Adult Children of Alcoholics and Addicts: Haven’s Story
There are some stories that go untold. As we focus on adults in recovery from addiction, we often overlook the needs of their children.
In addition to what kids have to go through when their parents are active, there are countless adjustments following their parent's recovery that often go unsupported. The long-term affects of this failure can be debilitating. As the adage advises: "What we lived with we learned. What we learned we became."
HAVEN is an amazing young woman who reached out to me long after I helped facilitate her father's recovery. She thanked me for helping her dad as he is thriving today but went on to ask, "You remember me as a kid. I'm an adult now but I'm by no means grown up. What am I supposed to do?"
To best determine what would be helpful and to support her in having a voice, I encouraged Haven to share her story of surviving her parent’s addictions and mental illness and what her needs are today. Her insights as an Adult Child Of an Alcoholic/Addict (ACOA) show wisdom well beyond her years:
“I want you to know that no one in the last three generations of my family had a 'normal' childhood. When I was born, my parents were turning 20 and 21. It was kids having kids. To be honest I don't think anyone really 'grew up'. While I wasn’t ever free to just be a kid, it takes longer for people like me to mature emotionally. We tend to stay stuck at the same mental ages as when we were the most hurt. For me that’s eight years old.”
A Child’s Wish
Clinicians call it “magical thinking”. A child wants something so desperately, they simply decide that bad things were only a dream and/or good things are going to happen because they are necessary. Haven explains this occurring in her childhood:
“I had the strongest wish, a theory, that this was all a horrible nightmare, and that I would wake up tomorrow with everyone home, sober, and filled with love. And every time I realized that wasn't going to happen, it broke my heart even more. Then there were times where I wish we could just pretend, and maybe it would just end up working out.”
Growing up in a family where addiction and/or abuse and neglect is present forces a child to take on roles to compensate for the ways in which the family fails to function in a healthy manner. Most literature on ACOAs recognizes the roles of Hero, Mascot/Clown, Scapegoat, Lost Child, and as in Haven’s case, being a Caregiver:
“My parents did drugs when I wasn't there and drank when I was there. They fought a lot. My mother had a mental health disorder and both of them had a drinking/drug problem. I was eight when the divorce was enacted.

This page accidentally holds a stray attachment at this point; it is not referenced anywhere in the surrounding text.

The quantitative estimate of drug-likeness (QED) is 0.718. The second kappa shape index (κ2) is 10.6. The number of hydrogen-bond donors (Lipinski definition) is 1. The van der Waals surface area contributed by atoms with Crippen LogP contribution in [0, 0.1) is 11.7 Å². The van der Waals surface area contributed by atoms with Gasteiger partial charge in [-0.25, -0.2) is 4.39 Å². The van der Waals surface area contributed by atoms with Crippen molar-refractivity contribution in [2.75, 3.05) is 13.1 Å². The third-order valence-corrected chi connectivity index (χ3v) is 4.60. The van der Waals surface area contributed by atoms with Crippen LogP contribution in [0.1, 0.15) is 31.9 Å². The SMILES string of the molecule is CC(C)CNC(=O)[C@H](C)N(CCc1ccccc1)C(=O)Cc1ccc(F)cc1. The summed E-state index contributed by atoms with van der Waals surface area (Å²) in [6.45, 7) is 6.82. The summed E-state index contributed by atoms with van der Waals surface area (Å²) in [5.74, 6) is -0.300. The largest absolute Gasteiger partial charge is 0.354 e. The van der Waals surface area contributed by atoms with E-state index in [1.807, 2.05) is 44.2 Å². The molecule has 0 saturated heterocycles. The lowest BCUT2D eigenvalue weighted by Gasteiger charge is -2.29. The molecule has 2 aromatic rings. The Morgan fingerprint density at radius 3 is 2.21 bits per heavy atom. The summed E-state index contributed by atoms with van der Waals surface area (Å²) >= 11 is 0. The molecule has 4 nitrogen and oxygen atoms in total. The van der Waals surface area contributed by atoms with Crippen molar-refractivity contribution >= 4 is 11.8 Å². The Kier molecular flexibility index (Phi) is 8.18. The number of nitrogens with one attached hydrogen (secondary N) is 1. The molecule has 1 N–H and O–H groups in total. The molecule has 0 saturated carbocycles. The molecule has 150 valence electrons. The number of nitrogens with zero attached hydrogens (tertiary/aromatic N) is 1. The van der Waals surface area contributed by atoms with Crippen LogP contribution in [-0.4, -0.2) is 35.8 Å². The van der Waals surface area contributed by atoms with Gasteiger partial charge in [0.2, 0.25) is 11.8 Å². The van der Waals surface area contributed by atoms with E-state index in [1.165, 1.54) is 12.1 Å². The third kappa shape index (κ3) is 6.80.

I protected my brother from the things that I couldn't protect myself from. I was young, but I remember how scared I was. He wasn't old enough to remember any of it, which I am glad for. I wish he had some of the good memories. “
“I’ve been labeled an "affected other". That term is so cold and unfeeling to me. It doesn't express the trauma of what I’ve been through. I had to move my bureau in front of my door because I was afraid my Mother's “parties” would enter my bedroom. No child should have to deal with that. “Affected other” doesn't even begin to describe the things I have seen, heard and felt.
Kids are seen as resilient little creatures that bounce back no matter what you do. That notion is deceiving. Sure we “bounce back”, but the way we do can be pretty nasty and disfigured. Only a lucky few can take all that hurt and anger and turn it into something amazing. Some of us become artists, some therapists, others become singers. Music is how I cope and singers are what got me through my low points. Unfortunately, many of us go on to become what we feared: addicts and alcoholics.”
Her View on Recovery
"Only one of my parents is in recovery. The other I have lost all contact with and I prefer it that way. In my mind, when someone is in recovery, they are in for life. It isn't a crutch, it isn't an excuse, its a safety system. Going it alone isn’t manageable. We are pack animals, and when the disease makes you turn on your family of origin, you need another pack that knows what you are going through to help. The family of origin mustn’t become enablers and babysitters, but rather, light houses.
How the Past Impacts Her Present
“I have been hurt so much by my parents that I have a hard time trusting people. I am always positive and strong, but if you could project the inside of my mind, it's riddled with worry, self-hatred, loneliness, disgust and love for this world, indecision, depression, anxiety, artistic abilities, a rhythm that would put Elvis to shame, and a need for me to help people with what I have experienced.
According to the Myers-Briggs Type Indicator, I am a Healer. That’s what I tried to do with my parents. I tried to be a mother to them, when they were supposed to be taking care of me. My greatest challenge is to get as good at taking care of me as I am at taking care of others. I have learned that there’s a world of difference between caring for and taking care of."
Today Haven identifies creative expression, writing, and sharing her story for the benefit of others as ways to ensure her continued growth and healing. She is currently pursuing a bachelor’s degree in the field of health and human services. She shows great wisdom in identifying the need for further healing before entering the field.
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